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Cluster Size

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April 27, 2007 1:00:25 PM

500GB drive.... Recommendations?

Will mainly be storing large files.
I've formatted to 16k as a safe bet.

What are peoples opinions on cluster sizes?

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April 27, 2007 1:20:44 PM

You didn't say what file system you're working with, but I'll assume NTFS.

NTFS works best at the default cluster size of 4K, even for large volumes. I have a 6TB SAN array formatted with 4K clusters, storing DV .avi video (average file size ~ 2GB), and it works fine.
April 27, 2007 1:53:02 PM

i think that the larger the cluster size the better the performance but more space is wasted.

for example if you set the cluster size to 16k and you have files that are 4-5kb, each one of them will take 1 cluster. so for every file you are wasting 10-12kb.

but on the other hand if the cluster size is too small one file will have to be split in several clusters on the disk and hence will take more time to retrieve and will cause fragementation on the disk.
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April 27, 2007 5:08:27 PM

Yes NTFS sorry.
Good assumption though ;) 

Quote:
i think that the larger the cluster size the better the performance but more space is wasted.

for example if you set the cluster size to 16k and you have files that are 4-5kb, each one of them will take 1 cluster. so for every file you are wasting 10-12kb.

but on the other hand if the cluster size is too small one file will have to be split in several clusters on the disk and hence will take more time to retrieve and will cause fragementation on the disk.


Yeah. It's mainly going to be large files videos music etc.
I have another drive i'll use for smaller stuff (programming, documents etc)

Oh well i'll see how it goes. Thanks for the replys.
April 27, 2007 6:02:57 PM

If I had extra space on my drives, didn't mind wasting HDD space, but wanted to boost HDD performance, I should increase the cluster size?

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April 27, 2007 8:36:18 PM

if you want to store then hell yes, go 64 if possible. If not, xp is optimized for 4k, including pagefile, and all others, if using a computer a lot to view websites, then 4k is perfect, same goes to games.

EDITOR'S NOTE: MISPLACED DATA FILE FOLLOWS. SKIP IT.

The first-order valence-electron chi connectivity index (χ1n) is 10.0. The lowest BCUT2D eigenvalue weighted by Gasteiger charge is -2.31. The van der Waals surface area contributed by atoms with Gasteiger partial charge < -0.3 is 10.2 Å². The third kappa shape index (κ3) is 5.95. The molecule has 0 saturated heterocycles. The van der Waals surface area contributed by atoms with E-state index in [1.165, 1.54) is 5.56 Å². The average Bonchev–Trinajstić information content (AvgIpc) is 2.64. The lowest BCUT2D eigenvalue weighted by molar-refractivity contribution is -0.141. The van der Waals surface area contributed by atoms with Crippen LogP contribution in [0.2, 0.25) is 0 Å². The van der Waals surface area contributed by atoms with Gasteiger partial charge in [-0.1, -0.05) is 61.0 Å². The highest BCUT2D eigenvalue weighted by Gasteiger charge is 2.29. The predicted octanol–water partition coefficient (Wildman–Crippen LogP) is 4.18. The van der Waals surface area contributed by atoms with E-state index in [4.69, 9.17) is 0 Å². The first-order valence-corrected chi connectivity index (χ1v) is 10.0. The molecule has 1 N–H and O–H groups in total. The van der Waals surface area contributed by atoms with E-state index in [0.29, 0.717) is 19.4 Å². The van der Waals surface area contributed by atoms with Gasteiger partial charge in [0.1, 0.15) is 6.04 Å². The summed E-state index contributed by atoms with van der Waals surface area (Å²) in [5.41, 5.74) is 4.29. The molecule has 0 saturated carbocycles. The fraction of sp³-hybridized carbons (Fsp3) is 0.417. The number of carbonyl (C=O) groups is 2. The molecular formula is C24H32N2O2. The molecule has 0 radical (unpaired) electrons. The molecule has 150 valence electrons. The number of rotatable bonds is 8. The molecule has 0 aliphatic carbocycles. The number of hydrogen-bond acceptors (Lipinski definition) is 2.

April 27, 2007 9:09:59 PM

Performance isn't really helped by larger cluster size under NTFS like it was under FAT/FAT32.

NTFS stores files much more efficiently than FAT/FAT32 ever did, so even though with smaller clusters you have more clusters per file to keep track of, that doesn't slow down NTFS at all.

The exception to this is if the cluster size gets smaller than the NTFS default of 4K. This used to be a problem under Windows NT and 2000 because if you used the command line "convert" utility to convert a FAT/FAT32 volume to NTFS, the resulting NTFS volume ended up with a 512-byte cluster size, which hurt performance. This is also where NTFS got the (incorrect) reputation that it's slower than FAT32.
April 27, 2007 9:46:53 PM

Replying to the last post::
Fat32 is in all respects a faster drive format when it comes to drives 150gb or less. NTFS has a set amount of lets call it "index" for where your files are kept. When you have a small drive fat32 is happy w/the smaller drive because it doesn't need such a large "index", it's variable. The larger the "index" the more it has to read to get to where it needs to be. When it comes to fat32 and cluster size you are absolutely right, same goes w/ntfs.
I crashed my dad's computer because I set the cluster size and PM8 didn't support such a large drive. So instead of thinking about changing it back on another computer, we had a microsoft certfied guy ghost it, and for some idiotic reason he set it to 2k and it is a slow mF'ing drive now, even though it has some serious read performance.
And using more space on a drive ntfs/fat32 has the same performance degradation (that I've heard) when there's less free space. I recommend using perfectdisk 8 for drives that your going to store things on, it's a handy program that can give you very good results.
And to leave this post in all fairness, I didn't get any better performance on my 160gb w/32k clusters vs. 4k, in fact it was worse.
edit:: my 40gig, it's got a pagefile on it b/c windows automatically detects which drive is faster and uses that one, and my random seek on my '133 is way quick so it defaults if using small pieces
April 27, 2007 10:17:34 PM

Quote:
Fat32 is in all respects a faster drive format when it comes to drives 150gb or less.


8) Sorry, not buying that one for a New York minute.

Show me the benchmarks, then we'll talk.
!